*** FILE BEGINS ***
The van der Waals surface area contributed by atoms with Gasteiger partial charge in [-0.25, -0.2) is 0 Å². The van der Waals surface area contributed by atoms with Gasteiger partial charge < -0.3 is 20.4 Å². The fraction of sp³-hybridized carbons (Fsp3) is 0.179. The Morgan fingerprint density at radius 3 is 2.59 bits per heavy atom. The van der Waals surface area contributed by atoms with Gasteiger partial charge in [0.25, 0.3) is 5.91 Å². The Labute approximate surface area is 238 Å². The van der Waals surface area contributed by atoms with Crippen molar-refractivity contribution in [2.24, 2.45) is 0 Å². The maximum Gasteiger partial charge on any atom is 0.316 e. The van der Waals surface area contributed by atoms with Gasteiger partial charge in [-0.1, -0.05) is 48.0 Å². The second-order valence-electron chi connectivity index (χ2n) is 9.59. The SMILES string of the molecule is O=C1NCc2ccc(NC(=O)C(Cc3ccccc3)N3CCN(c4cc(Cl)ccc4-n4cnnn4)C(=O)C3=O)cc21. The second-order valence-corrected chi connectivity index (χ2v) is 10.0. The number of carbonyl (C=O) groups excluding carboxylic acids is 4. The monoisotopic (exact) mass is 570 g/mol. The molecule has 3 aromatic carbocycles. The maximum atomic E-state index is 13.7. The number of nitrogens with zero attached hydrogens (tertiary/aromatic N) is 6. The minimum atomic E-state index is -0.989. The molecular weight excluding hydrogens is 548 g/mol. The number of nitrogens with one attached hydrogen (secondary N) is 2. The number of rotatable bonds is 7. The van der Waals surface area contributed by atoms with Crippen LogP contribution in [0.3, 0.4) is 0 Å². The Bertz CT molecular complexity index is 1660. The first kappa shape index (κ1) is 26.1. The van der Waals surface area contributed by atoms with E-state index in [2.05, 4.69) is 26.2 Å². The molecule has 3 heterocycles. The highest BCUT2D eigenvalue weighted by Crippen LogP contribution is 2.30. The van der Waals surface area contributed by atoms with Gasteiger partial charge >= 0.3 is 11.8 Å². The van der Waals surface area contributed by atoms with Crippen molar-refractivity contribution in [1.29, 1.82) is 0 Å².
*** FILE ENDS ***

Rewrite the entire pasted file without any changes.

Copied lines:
The van der Waals surface area contributed by atoms with Gasteiger partial charge in [-0.25, -0.2) is 0 Å². The van der Waals surface area contributed by atoms with Gasteiger partial charge < -0.3 is 20.4 Å². The fraction of sp³-hybridized carbons (Fsp3) is 0.179. The Morgan fingerprint density at radius 3 is 2.59 bits per heavy atom. The van der Waals surface area contributed by atoms with Gasteiger partial charge in [0.25, 0.3) is 5.91 Å². The Labute approximate surface area is 238 Å². The van der Waals surface area contributed by atoms with Crippen molar-refractivity contribution in [2.24, 2.45) is 0 Å². The maximum Gasteiger partial charge on any atom is 0.316 e. The van der Waals surface area contributed by atoms with Gasteiger partial charge in [-0.1, -0.05) is 48.0 Å². The second-order valence-electron chi connectivity index (χ2n) is 9.59. The SMILES string of the molecule is O=C1NCc2ccc(NC(=O)C(Cc3ccccc3)N3CCN(c4cc(Cl)ccc4-n4cnnn4)C(=O)C3=O)cc21. The second-order valence-corrected chi connectivity index (χ2v) is 10.0. The number of carbonyl (C=O) groups excluding carboxylic acids is 4. The monoisotopic (exact) mass is 570 g/mol. The molecule has 3 aromatic carbocycles. The maximum atomic E-state index is 13.7. The number of nitrogens with zero attached hydrogens (tertiary/aromatic N) is 6. The minimum atomic E-state index is -0.989. The molecular weight excluding hydrogens is 548 g/mol. The number of nitrogens with one attached hydrogen (secondary N) is 2. The number of rotatable bonds is 7. The van der Waals surface area contributed by atoms with Crippen LogP contribution in [0.3, 0.4) is 0 Å². The Bertz CT molecular complexity index is 1660. The first kappa shape index (κ1) is 26.1. The van der Waals surface area contributed by atoms with E-state index in [2.05, 4.69) is 26.2 Å². The molecule has 3 heterocycles. The highest BCUT2D eigenvalue weighted by Crippen LogP contribution is 2.30. The van der Waals surface area contributed by atoms with Gasteiger partial charge >= 0.3 is 11.8 Å². The van der Waals surface area contributed by atoms with Crippen molar-refractivity contribution in [1.29, 1.82) is 0 Å².